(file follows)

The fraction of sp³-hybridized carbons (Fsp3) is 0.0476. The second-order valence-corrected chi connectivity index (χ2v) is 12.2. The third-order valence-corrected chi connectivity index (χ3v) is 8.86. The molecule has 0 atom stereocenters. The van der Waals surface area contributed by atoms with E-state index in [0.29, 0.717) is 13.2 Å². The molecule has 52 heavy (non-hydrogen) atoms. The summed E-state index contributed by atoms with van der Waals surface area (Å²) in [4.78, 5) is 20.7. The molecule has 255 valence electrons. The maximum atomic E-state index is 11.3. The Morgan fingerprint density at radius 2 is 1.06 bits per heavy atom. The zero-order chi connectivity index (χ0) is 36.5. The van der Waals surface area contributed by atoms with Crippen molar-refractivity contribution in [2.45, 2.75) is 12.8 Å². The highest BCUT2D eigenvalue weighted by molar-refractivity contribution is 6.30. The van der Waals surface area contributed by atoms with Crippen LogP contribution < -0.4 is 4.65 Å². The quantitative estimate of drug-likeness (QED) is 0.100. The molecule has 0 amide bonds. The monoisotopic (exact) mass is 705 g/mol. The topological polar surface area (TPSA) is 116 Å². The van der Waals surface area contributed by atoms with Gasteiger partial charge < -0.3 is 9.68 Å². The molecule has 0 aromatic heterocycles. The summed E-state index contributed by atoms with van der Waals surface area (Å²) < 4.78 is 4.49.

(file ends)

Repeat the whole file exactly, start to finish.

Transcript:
The fraction of sp³-hybridized carbons (Fsp3) is 0.0476. The second-order valence-corrected chi connectivity index (χ2v) is 12.2. The third-order valence-corrected chi connectivity index (χ3v) is 8.86. The molecule has 0 atom stereocenters. The van der Waals surface area contributed by atoms with E-state index in [0.29, 0.717) is 13.2 Å². The molecule has 52 heavy (non-hydrogen) atoms. The summed E-state index contributed by atoms with van der Waals surface area (Å²) in [4.78, 5) is 20.7. The molecule has 255 valence electrons. The maximum atomic E-state index is 11.3. The Morgan fingerprint density at radius 2 is 1.06 bits per heavy atom. The zero-order chi connectivity index (χ0) is 36.5. The van der Waals surface area contributed by atoms with Crippen molar-refractivity contribution in [2.45, 2.75) is 12.8 Å². The highest BCUT2D eigenvalue weighted by molar-refractivity contribution is 6.30. The van der Waals surface area contributed by atoms with Crippen LogP contribution < -0.4 is 4.65 Å². The quantitative estimate of drug-likeness (QED) is 0.100. The molecule has 0 amide bonds. The monoisotopic (exact) mass is 705 g/mol. The topological polar surface area (TPSA) is 116 Å². The van der Waals surface area contributed by atoms with Gasteiger partial charge < -0.3 is 9.68 Å². The molecule has 0 aromatic heterocycles. The summed E-state index contributed by atoms with van der Waals surface area (Å²) < 4.78 is 4.49.